Fiat Chrysler and Groupe PSA, the maker of Peugeot and Citroen cars, moved a step closer Wednesday to creating a new global auto giant as the industry battles ever fiercer competition and the costly shift from traditional to electric cars.

A source familiar with the matter told AFP that the board of PSA had approved the proposed the multi-billion tie-up with its Italian-US Fiat Chrysler Automobiles (FCA) in a move that could create the world’s fourth largest automaker.

The deal still needs to be given the green light by FCA’s board, but the two sides could formally announce that they are in exclusive talks on Thursday, the source said.

Earlier, both sides had said “there are ongoing discussions aimed at creating one of the world’s leading mobility groups”, but neither had offered any additional details.

A person with knowledge of the matter told AFP on Tuesday that a merger — which is not guaranteed — would create a firm valued at about $50 billion (45 billion euros).

The merger plans come on the heels of a failed attempt earlier this year to combine Fiat Chrysler with Renault.

A combined FCA-PSA would produce the scale needed in an industry facing slowing demand, with 8.7 million vehicles sold per year and 184 billion euros in annual sales.

The board of the combined group would consist of six PSA members and five FCA members, a source close to the talks said.

Auto manufacturing globally — which accounts for 5.7 percent of global GDP and eight percent of goods trade — shrank by 1.7 percent last year by volume of vehicles produced, according to the IMF.

Size matters

If the deal goes through, PSA could gain access to the lucrative US market while fulfilling the long-held goal of late ex-FCA head Sergio Marchionne for a merger to survive escalating costs and competition.

The tie-up would make the new automaker the fourth largest in terms of sales behind Volkswagen, Renault-Nissan-Mitsubishi and Toyota, and would combine a host of well-known brands from Alfa Romeo, Jeep and Dodge to Citroen, Opel and Peugeot.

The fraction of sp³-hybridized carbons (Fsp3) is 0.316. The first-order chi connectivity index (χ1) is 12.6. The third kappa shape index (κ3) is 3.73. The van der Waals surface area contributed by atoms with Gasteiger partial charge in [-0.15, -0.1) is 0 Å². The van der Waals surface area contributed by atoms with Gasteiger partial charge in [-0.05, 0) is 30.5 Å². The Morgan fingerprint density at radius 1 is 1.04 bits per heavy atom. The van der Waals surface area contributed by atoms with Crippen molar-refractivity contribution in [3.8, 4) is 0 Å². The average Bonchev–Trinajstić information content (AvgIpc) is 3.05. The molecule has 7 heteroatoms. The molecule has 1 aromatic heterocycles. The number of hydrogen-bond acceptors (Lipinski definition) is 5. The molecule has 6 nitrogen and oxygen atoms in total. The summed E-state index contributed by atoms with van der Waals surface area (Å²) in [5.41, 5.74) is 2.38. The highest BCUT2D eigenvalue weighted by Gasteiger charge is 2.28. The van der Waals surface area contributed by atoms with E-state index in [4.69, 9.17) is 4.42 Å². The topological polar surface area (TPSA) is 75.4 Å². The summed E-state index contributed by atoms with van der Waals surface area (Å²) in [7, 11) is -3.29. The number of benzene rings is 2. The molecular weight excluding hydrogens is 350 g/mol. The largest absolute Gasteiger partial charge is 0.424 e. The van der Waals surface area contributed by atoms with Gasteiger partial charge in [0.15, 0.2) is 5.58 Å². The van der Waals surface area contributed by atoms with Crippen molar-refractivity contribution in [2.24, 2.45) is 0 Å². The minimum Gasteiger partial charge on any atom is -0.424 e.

Investors cheered the news. FCA shares in Milan closed up nine percent on Wednesday while PSA shares added four percent in Paris.

“We’re in a period where grey skies are gathering over the auto industry. When business is harder, competition is stronger and margins get thinner,” said Flavien Neuvy, director of the Cetelem Observatory, a research unit of BNP Paribas.

To offset the billions required to invest in advanced technologies, size is critical, Neuvy added.

Talks to merge FCA with Renault broke down in June, scuppered in part by resistance from the French government, which owns a stake in Renault — as it does PSA.

Analyst Michael Hewson at CMC Markets UK cautioned that political pressure could again be an obstacle, given France’s approximately 12 percent stake in PSA.

“It is hard not to see that this attempt by Fiat might well go the same way as the failed Renault attempt earlier this year,” Hewson said in a note. “Business and government always make uncomfortable bedfellows.”

France’s economy ministry said in a statement that the state would be “particularly vigilant” about jobs, corporate governance and preserving the industrial footprint when assessing any merger.

Italian vice economy minister, Antonio Misiani, said it was “vital to preserve (existing) sites in Italy.”

Under a merger, Carlos Tavares, the chief executive of Peugeot’s parent, Groupe PSA, would lead the company as CEO while John Elkann, FCA’s chairman, would be chairman, one source said.


A new company would bring under one roof Alfa Romeo, Chrysler, Citroen, Dodge, DS, Jeep, Lancia, Maserati, Opel, Peugeot and Vauxhall.

FCA is weaker in Europe than PSA, with its French and German mass market brands. The company also lags in bringing electric cars to market and investing in new forms of mobility.

PSA meanwhile is absent from the massive US market, where FCA sells the Chrysler, Jeep, Dodge and Ram brands.

China’s Dongfeng holds a 14 percent stake in PSA, which could be an asset as a larger PSA-FCA tries to take a share in the world’s largest single car market.

“Both FCA and PSA need an alliance,” Marco Bentivogli, head of the Italian trade union Fim-Cisl, said late on Tuesday when reports of the merger talks first began to circulate.

Patrick Michel, head of the FO trade union at PSA, expressed scepticism but said the deal could give PSA “greater heft vis-a-vis giants such as Toyota or Volkswagen,” plus access to advanced technologies lacking at Fiat.

PSA posted revenues of 74 billion euros ($82 billion) in 2018 compared to FCA’s 110 billion euros.